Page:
This large house in Newport, Rhode Island was hard to get in one photo, along with Snickers, but we did our best.
The following info was from a sign explaining some of the neighborhood’s historical structures:
“Samuel Butler was a Maine-born, Harvard-trained physician. He moved to Newport in 1842 and began a successful career as a doctor and community leader, serving on the Newport School Committee and as a director of the Redwood Library.
Butler built this house in 1865 in the Greek Revival style. It was enlarged by 1876, when an Italianate three-story tower and a small ell were added. The house provides a catalogue of details typical of both styles.
The original section is adorned with stylized pilasters (square columns attached to the exterior walls), common features of the Greek Revival style. They are used here in a vernacular form instead of as free-standing columns typically found in high-style versions of Greek Revival homes.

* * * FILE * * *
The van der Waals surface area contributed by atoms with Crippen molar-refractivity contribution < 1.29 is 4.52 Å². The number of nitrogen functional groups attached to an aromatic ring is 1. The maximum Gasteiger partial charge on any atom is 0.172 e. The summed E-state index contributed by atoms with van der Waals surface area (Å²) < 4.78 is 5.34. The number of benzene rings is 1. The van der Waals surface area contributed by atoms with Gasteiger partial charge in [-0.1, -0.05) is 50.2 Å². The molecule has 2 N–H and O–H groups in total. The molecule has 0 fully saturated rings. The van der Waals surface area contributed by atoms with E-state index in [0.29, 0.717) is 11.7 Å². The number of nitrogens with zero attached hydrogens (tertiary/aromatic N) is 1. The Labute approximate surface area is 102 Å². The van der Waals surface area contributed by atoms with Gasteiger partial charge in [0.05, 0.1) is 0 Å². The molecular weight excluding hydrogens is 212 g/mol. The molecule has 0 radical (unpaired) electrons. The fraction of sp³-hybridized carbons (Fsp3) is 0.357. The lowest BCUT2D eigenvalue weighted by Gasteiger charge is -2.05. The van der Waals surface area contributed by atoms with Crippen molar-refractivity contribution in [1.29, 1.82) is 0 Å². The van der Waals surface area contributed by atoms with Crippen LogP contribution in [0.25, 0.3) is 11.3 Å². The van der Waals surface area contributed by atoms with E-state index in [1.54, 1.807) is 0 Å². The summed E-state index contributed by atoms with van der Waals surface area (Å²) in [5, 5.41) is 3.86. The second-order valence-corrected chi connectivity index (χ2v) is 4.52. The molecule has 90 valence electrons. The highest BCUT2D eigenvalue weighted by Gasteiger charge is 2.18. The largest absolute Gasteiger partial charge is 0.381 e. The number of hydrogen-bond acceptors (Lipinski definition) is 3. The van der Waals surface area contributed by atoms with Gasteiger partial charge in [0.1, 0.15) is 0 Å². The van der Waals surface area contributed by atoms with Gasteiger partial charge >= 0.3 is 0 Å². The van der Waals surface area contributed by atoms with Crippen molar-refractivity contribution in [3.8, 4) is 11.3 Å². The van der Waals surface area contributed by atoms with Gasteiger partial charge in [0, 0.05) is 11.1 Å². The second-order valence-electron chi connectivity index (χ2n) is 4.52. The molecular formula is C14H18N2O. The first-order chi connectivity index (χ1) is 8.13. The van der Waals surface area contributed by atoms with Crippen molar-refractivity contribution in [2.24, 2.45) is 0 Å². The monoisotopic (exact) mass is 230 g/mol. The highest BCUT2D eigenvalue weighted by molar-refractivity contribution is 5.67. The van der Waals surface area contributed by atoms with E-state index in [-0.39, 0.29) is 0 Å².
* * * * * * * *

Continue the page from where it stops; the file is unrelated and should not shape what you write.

The windows on the added tower are textbook examples of Italinate style. The triple, rounded windows on the third floor, with their stilted arches and those on the first — surmounted by a graceful, arched hood — are notable features of this style.
The Green Revival style was triggered by archeological excavations in Greece in the early 19th century and an identification in America with the Greeks struggle for independence from the Turks. The Italianate style was part of the Picturesque Movement, a reaction to the formal, classical ideals embodied in the Greek Revival style.
Thus, the Butler House is comprised of two sections with aesthetically opposing architectural styles.
Butler died in 1881, and his wife died a few years later. Their daughter, Miss. E. Augusta Butler, inherited the house and lived here alone until her death in 1901.”